News / Science & Technology

    Science Street Fair Enthralls Children

    Adam Phillips
    Children hammered fern leaves to make chlorophyll impressions on T-shirts while learning about photosynthesis and plant cells at the Ultimate Science Street Fair in New York recently.
    At the face painting booth, kids at the Ultimate Science Street Fair were able to choose science-based motifs such as galaxies, cells, and butterfly heads (shown here) (A. Phillips/VOA)At the face painting booth, kids at the Ultimate Science Street Fair were able to choose science-based motifs such as galaxies, cells, and butterfly heads (shown here) (A. Phillips/VOA)
    x
    At the face painting booth, kids at the Ultimate Science Street Fair were able to choose science-based motifs such as galaxies, cells, and butterfly heads (shown here) (A. Phillips/VOA)
    At the face painting booth, kids at the Ultimate Science Street Fair were able to choose science-based motifs such as galaxies, cells, and butterfly heads (shown here) (A. Phillips/VOA)


    That was one of several outdoor offerings at the event, which also included life-sized dinosaur puppets, plant parasites and face painting booths where kids were painted in the form of butterfly heads or galaxies. Nobel Prize winning physicist William Phillips was also there talking about Albert Einstein and the very coldest things in the universe.  

    The street science fair was part of the annual World Science Festival. Organizers hoped to entertain young people while also inspiring them to pursue science careers.  

    “When you look at what makes a kid’s eyes open wide, it’s not learning facts and spitting them back on an exam. And when science is taught like that, it’s a tragedy, because it’s missing the whole fact that the most dramatic of all stories is scientific discovery," says Columbia University physicist and author Brian Greene, who co-founded the World Science Festival. "It’s real. It’s not coming out of some Hollywood screenwriter’s head. It’s the way the universe works. That’s thrilling.”

    In a nearby classroom, it was the world inside the skull that thrilled a group of children ranging in age from nine to 14. They dissected sheep brains under the guidance of New York University neurologist Wendy Suzuki.
        
    “Part of my goal is to get them interested in just questions in science and what science is," Suzuki says. "It’s just asking questions about cool things. So I bring them something cool. I bring them a human brain. I bring them a sheep brain, and so hopefully what they are realizing is that they are practicing being scientists, right in that session.”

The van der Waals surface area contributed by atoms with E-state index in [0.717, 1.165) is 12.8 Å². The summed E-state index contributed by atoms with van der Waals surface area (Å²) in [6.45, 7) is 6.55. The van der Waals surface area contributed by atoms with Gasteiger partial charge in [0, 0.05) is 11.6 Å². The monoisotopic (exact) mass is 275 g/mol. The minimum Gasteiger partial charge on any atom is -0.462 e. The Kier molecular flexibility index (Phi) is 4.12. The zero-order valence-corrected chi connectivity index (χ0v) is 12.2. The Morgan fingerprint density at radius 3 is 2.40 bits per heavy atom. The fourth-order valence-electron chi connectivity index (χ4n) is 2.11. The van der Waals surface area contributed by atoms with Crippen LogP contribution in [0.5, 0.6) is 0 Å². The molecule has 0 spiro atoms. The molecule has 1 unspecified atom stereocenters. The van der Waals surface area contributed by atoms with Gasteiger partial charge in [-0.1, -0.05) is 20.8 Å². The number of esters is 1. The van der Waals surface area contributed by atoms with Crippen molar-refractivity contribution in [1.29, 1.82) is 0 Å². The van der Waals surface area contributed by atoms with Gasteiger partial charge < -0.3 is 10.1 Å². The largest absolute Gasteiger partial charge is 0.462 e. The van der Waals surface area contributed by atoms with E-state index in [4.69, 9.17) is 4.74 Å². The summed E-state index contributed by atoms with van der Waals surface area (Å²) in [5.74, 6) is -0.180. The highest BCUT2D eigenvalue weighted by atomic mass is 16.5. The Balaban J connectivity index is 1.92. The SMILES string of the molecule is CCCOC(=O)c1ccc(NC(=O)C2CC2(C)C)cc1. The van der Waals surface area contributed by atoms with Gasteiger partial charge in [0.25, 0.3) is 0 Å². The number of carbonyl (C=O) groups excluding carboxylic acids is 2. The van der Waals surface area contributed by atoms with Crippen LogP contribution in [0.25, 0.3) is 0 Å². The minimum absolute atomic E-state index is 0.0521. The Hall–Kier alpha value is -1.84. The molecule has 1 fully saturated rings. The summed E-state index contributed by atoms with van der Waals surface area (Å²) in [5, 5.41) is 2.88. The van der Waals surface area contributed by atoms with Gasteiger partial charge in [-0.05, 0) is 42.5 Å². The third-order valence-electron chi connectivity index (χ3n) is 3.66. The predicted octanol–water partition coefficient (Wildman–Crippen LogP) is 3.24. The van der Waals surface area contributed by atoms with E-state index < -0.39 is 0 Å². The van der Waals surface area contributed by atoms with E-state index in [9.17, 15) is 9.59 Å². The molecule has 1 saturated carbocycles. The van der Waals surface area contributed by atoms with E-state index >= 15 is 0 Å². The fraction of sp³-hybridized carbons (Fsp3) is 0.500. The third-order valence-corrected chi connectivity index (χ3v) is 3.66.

Children dissected sheep brains with a New York University neurologist at the World Science Festival's Ultimate Science Street Fair. (A. Phillips/VOA)Children dissected sheep brains with a New York University neurologist at the World Science Festival's Ultimate Science Street Fair. (A. Phillips/VOA)
    x
    Children dissected sheep brains with a New York University neurologist at the World Science Festival's Ultimate Science Street Fair. (A. Phillips/VOA)
    Children dissected sheep brains with a New York University neurologist at the World Science Festival's Ultimate Science Street Fair. (A. Phillips/VOA)

    One boy relished the workshop’s “yuk” factor. “I really liked it. Some parts freaked me out. Like the middle of the brain because I didn’t know that was inside me.”  

    The “Smell Lab” was one of the fair’s most popular exhibits. It was run by International Fragrance and Flavors, Inc., which researches and develops odors and tastes for consumer markets. IFF organic chemist Paul Jones and his colleagues love to explain to kids how the nose “knows.”  

    “What I tell them is the molecules get into their nose and hit certain little receptors which are like tiny little locks in the top of our nose," Jones says, "and once those locks are open, it triggers certain centers in your brain and your brain goes ‘Oh, that’s a citrus note’ or ‘That’s a musk note,’ or ‘That’s raspberry’ or whatever.”